When you tap the fill button, it will bring those to the front of the screen. No videos, only notation on these but you can still isolate limbs.

Fills on iPad

Fills on iPad

All in all, a stellar app, I only have one small gritch.
If you are looking at the information on the groove, it will NOT scroll. So, if it runs out of the box that it’s in, you won’t be able to see all of the info. This doesn’t seem to matter what device it’s on.

No scroll frustration on the iPad

No scroll frustration on the iPad

I’d also love some links to real world examples. Some of the information does list example songs but the developer might make it easier on his customers by linking to examples in the iTunes store or even YouTube.

Drum School is a Plus App that sells for $5.99. A pittance for 260+ grooves.
Ferenc Nemeth has promised to continue adding to that number.
The current version is 2.3 which requires iOS 5.1 or later and is optimized for iPhone 5.

Get the iOS version of Drum School here.
There is a Mac version available here.

Better Ears for Better Ears

The Better Ears app used to be called Karajan Pro. The new version after the name change is even better than before. If you have been using Karajan Pro and haven’t upgraded yet, the changes will be worth the pain to figure out where things are now.

As I’ve written before, I use multiple ear training programs because I don’t want to get too used to a particular program and want my ears to be as good as possible. Better Ears is one of the first apps that I bought when the app store originally opened. The exercises available include:

• Interval recognition
• Scale recognition
• Chord recognition
• Chord progressions
• Pitch recognition – I don’t use this one too much because I’m not sure that I believe that perfect pitch can be trained for and you are essentially asked to pick a pitch out of thin air.
• Tempo recognition – I don’t use this one either…maybe a percussionist would find this helpful though.
• Key Signature recognition – Great for students who don’t know this info yet.
• Interval music reading – Testing whether you can recognize a written interval. Helpful for making score reading on sight quicker.
• Scale music reading – Helpful to improve your sight reading as well.
• Chord music reading – Helpful for score reading and sight reading…I do wish that the notation was bunched as a chord and not separated though.

There are two modes to choose from, Learning and Training. The Learning mode lets you see Wikipedia articles about what you are studying. It also gives you a chance to hear and see the scale, interval or chord in notation. This is a little better in the iPad version since you can see the app and use the keyboard while reading the article but the article is readable on the phone since it opens up to fill the iPhone’s screen. It sure is nice to have the keyboard available though so I prefer this on the iPad. On the iPhone, you can also open the article in Safari to save it to your reading list which is handy to be able to get to it on a bigger screen.

iPad view of Altered Scale with Wikipedia, notation, and keyboard showing.

iPad view of Altered Scale with Wikipedia, notation, and keyboard showing.

On the iPad, you are able to choose which view to concentrate on if you wish.

Chord Progression Learning on iPad with only the Wikipedia article and keyboard showing.

Chord Progression Learning on iPad with only the Wikipedia article and keyboard showing.

Chord Progression Learning on iPad with only the notation showing.

Chord Progression Learning on iPad

One of the features that I really like in this app is the ability to customize the exercises. Great to help you when you are having trouble with a particular interval, chord, progression or scale in one of the exercises. You can save your customizations and use Dropbox to sync these across devices including the Mac version of Better Ears. (Be aware that the first sync may cause you to lose the info from one of your devices. I wish that I had had this on the last iOS software update. I chose to do a clean install and lost all of my info.) The statistics available are also tremendously helpful. They show you the truth about what you are missing in each individual exercise and you can use this to make a custom exercise for yourself or your students. For example, I have a customization which just focuses on intervals bigger than an octave since I want to work on getting better with that. Just like instrumental practice, having a plan for training gets you to a higher level more quickly.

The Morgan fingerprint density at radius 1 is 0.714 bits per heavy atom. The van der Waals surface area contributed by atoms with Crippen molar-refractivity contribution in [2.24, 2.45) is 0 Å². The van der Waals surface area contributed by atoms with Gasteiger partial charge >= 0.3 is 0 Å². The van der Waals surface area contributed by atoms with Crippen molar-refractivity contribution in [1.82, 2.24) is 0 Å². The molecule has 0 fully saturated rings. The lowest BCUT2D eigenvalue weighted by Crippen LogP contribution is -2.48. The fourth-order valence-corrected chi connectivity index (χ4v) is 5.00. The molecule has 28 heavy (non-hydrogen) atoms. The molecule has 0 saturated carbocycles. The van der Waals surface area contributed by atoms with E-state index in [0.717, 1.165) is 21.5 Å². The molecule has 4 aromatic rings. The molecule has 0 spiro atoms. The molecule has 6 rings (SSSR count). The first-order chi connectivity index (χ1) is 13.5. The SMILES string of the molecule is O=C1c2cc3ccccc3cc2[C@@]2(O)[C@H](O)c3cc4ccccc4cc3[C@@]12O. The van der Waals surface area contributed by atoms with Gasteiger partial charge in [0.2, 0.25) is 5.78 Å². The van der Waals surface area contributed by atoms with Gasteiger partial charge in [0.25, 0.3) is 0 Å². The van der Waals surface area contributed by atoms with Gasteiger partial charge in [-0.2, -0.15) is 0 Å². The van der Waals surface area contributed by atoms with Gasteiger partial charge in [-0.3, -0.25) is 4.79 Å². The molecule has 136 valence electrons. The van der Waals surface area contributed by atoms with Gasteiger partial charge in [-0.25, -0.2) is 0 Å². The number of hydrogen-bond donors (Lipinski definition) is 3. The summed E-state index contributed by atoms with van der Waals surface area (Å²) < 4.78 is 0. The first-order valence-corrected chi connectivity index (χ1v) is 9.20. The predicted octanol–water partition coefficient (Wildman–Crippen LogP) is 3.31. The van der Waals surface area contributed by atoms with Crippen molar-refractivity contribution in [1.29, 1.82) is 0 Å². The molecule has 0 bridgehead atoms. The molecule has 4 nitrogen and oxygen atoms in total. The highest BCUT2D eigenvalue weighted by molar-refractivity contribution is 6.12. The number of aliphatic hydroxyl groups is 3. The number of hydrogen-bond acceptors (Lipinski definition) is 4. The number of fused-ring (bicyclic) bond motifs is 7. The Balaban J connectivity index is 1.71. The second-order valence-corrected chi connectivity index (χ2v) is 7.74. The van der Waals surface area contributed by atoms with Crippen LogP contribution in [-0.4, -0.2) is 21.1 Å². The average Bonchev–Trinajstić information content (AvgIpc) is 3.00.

Statistics screen iPhone an update erased my statistics but I shouldn't have to worry about this anymore with DropBox syncing.

Statistics screen iPhone an update erased my statistics I shouldn’t have to worry about this anymore with DropBox syncing.

Use the levels that Appsolute made for you or use the custom button to create your own. For example, my More than an Octave interval practice.

Use the levels that Appsolute made for you or use the custom button to create your own. For example, my More than an Octave interval practice.

The iPad version of Better Ears works in Landscape. The iPhone works in either landscape or portrait although the keyboard only shows up in landscape. If you are more comfortable on guitar, you can show a fretboard instead. On either app, you can click on the answer to the question or you can play it using the instrument that is showing. If you have a MIDI connector for your iOS devices, you can also answer the questions on a connected MIDI device. The sounds used are customizable as well. There are multiple sound and articulation choices available.

Fretboard on iPhone. This or the keyboard only shows in landscape view on the iPhone.

Fretboard on iPhone. This or the keyboard only shows in landscape view on the iPhone.

So while I do use different apps to train my ears with, this is one of my favorites. If you only want to have one ear training app, this is the one that I’d recommend.

Better Ears is available in separate versions for iPhone and iPad. It’s also available for Mac and an Android version is coming soon.

Both iOS versions are currently $14.99 each and require iOS 5.0. Remember if you are on a budget that the iPhone version will work on the iPad but the iPad version can only be used on an iPad.
The link for iPhone is here. The link for iPad, here. There is also a free version called Better Ears beginner with a one level limitation if you want to try before you buy. Find that here.

Better Ears is made by Appsolute. The website for Better Ears is here.